GW


Let's Go to Mars...Google on: Fast Track to Mars blogspot.com

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#80 2018-01-07 22:29:46

SpaceNut
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From: New Hampshire
Registered: 2004-07-22
Posts: 19,870

Re: ISRU propellant production - energy requirement for the BFR?

Nasa Methane versus Hydrogen question:
•LOX-Methane propellants, with their lower Specific Impulse, can only carry about 7 tons of cargo (as propellant) UP to orbit in a Ferry vs. about 20 tons for LOX-Hydrogen.
• Methane would also take more propellants to land on Mars with less payload. This means that most of the propellant mass would still have to be supplied from Earth.

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#81 2018-01-08 05:45:36

elderflower
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Registered: 2016-06-19
Posts: 1,261

Re: ISRU propellant production - energy requirement for the BFR?

The LOX , which is the greater part of the propellant is relatively simple on Mars so only the fuel fraction, the methane, needs to be imported for the earliest mission. Oxygen can be obtained by reducing CO2 to CO.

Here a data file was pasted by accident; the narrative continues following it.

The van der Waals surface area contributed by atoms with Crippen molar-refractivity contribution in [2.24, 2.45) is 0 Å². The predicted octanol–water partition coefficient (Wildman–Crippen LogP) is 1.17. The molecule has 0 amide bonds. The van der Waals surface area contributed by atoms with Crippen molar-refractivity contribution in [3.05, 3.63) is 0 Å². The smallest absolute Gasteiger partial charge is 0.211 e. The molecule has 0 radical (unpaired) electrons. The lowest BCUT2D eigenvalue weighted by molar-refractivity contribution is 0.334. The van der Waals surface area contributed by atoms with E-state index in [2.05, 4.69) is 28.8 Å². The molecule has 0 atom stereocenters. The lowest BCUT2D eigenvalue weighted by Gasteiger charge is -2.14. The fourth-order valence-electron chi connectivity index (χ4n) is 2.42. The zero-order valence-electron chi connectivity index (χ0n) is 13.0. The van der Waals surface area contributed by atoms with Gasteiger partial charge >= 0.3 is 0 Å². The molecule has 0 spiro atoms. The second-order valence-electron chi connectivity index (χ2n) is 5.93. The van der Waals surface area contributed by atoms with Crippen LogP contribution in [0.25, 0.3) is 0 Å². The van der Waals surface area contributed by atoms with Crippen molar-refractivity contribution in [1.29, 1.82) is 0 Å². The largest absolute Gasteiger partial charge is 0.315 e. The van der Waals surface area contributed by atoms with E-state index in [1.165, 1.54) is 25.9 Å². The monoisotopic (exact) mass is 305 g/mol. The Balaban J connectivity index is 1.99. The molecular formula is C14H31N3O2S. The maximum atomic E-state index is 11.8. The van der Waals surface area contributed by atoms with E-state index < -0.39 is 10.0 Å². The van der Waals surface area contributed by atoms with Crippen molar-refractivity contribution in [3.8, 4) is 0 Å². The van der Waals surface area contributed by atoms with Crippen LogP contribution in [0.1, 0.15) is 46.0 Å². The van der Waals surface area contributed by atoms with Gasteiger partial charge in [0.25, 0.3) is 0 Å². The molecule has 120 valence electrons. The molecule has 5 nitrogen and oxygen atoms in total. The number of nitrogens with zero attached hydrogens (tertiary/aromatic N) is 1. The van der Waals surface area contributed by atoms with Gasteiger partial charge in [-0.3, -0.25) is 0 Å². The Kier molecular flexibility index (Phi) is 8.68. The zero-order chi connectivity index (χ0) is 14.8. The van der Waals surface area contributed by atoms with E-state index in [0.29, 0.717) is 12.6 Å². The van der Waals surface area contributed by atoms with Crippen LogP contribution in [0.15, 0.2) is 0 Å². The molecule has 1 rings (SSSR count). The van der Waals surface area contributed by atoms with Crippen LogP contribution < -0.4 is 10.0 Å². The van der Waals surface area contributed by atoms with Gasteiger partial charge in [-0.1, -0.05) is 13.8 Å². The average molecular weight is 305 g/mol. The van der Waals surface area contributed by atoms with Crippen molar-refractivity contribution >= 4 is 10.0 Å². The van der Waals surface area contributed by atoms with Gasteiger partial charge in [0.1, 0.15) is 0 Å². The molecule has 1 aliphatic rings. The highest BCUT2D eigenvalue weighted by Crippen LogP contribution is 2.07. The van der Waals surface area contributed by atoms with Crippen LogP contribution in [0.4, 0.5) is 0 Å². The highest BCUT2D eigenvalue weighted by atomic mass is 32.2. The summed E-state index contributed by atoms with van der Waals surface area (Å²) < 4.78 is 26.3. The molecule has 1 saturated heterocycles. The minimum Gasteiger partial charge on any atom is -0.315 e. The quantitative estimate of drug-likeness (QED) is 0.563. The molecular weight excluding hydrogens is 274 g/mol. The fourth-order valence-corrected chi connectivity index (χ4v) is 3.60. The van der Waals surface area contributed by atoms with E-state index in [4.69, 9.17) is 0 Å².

As I see it the availability of sufficiently pure water and power at the selected landing site are the limiting resources and these are needed in large quantities if you want to make methane. Landing sites for BFR have not been explored, unless sites already visited by rovers are used and we don't know much about water availability except at the poles, nor about the purity of that water.

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#82 2018-01-08 20:43:20

SpaceNut
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From: New Hampshire
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Posts: 19,870

Re: ISRU propellant production - energy requirement for the BFR?

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#83 2018-01-09 10:49:17

Oldfart1939
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Registered: 2016-11-26
Posts: 1,912

Re: ISRU propellant production - energy requirement for the BFR?

In the next NASA Mars lander/rover, the Moxie unit has been under consideration. It was in the early version, but seemingly has been "bumped" for some "more deserving" science experiment. We need to KNOW if the Moxie device actually works well there. It also needs to be tested on the ISS. What's the problem, NASA?